Egged on by cocktails writer Martin Douderoff, one of his Pegu Club regulars, Solomon decided to see how he could improve on the drink while keeping its historical accuracy. By early 2006, he’d hit on a Benedictine-less version that used both dry and sweet cherry brandies – kirsch and Cherry Heering. It appeared on the Pegu Club menu later that year as the Solomon Sling.
Late this summer, as Solomon prepared Midnight Rambler’s fall menu, he knew he wanted to incorporate seasonal stone-fruit flavors, but not in an overly sweet way. When one of his bartenders suggested he reincarnate the Solomon Sling, he thought,“Okay. But let’s have some fun with it: Let’s serve it Hunter S. Thompson style and miniaturize it.’”
And that’s how you’ll find it on Rambler’s current menu – served “Gonzo-style” and slightly downsized with a side of mezcal and a Miller High Life pony. It’s a delicate drink, slightly sweet with a lush cherry finish – and did I mention it comes with a side of mezcal and a Miller High Life pony?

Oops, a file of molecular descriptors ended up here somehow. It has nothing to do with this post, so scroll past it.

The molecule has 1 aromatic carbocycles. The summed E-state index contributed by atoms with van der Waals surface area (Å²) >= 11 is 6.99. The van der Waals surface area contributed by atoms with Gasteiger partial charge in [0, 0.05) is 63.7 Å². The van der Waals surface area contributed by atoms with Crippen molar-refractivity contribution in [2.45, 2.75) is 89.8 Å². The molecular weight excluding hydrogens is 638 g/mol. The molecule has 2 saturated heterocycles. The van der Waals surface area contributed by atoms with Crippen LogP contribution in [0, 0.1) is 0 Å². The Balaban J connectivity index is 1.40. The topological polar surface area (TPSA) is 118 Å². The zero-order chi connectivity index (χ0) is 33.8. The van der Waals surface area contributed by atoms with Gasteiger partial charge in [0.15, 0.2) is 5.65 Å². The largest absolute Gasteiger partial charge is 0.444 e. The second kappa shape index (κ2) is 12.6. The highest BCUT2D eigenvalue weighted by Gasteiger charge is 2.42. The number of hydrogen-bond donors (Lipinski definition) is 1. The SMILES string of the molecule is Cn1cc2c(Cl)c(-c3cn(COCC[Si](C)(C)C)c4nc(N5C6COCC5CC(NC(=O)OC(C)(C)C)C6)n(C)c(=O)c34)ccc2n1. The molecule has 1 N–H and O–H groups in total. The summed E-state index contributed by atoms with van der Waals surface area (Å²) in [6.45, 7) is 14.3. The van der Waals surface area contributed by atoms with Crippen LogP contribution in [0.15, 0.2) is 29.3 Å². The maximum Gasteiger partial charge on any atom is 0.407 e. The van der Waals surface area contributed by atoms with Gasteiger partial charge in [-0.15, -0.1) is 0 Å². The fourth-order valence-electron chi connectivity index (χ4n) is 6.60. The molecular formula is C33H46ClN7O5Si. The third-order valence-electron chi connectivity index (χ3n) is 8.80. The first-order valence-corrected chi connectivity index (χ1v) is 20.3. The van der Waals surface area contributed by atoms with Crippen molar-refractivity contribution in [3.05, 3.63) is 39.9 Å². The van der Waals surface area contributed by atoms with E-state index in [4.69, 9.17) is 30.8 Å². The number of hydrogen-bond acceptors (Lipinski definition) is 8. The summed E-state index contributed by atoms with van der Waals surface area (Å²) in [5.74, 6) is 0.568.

The sibling slings are finally having their day, and there’s little to fear or loathe about it.
Tiki drinks: Not traditionally my thing. I’ve often considered them the fruity equivalent of the tiki torch, a mid-20th-century novelty relegated to some musty backyard corner and occasionally dusted off for special occasions. (Though I must admit the Jet Pilot painstakingly constructed for me a few years ago at Seattle’s Tavern Law did rev up my yo-ho-ho.)
The California-born trend, popularized by Trader Vic’s, eventually fizzled. But with the last decade’s re-emergence of craft-cocktail culture, embers flickered in the ashes, and places like Smuggler’s Cove in San Francisco and New York’s PKNY have breathed life back into a genre borne of rum, brandy, fruit juice and kitsch, giving tiki drinks a modest, if still mostly a niche, footing.
Sunset Lounge GM Nico Ponce picked these glasses especially for a hefty rum drink he calls the Captain’s Bumbo.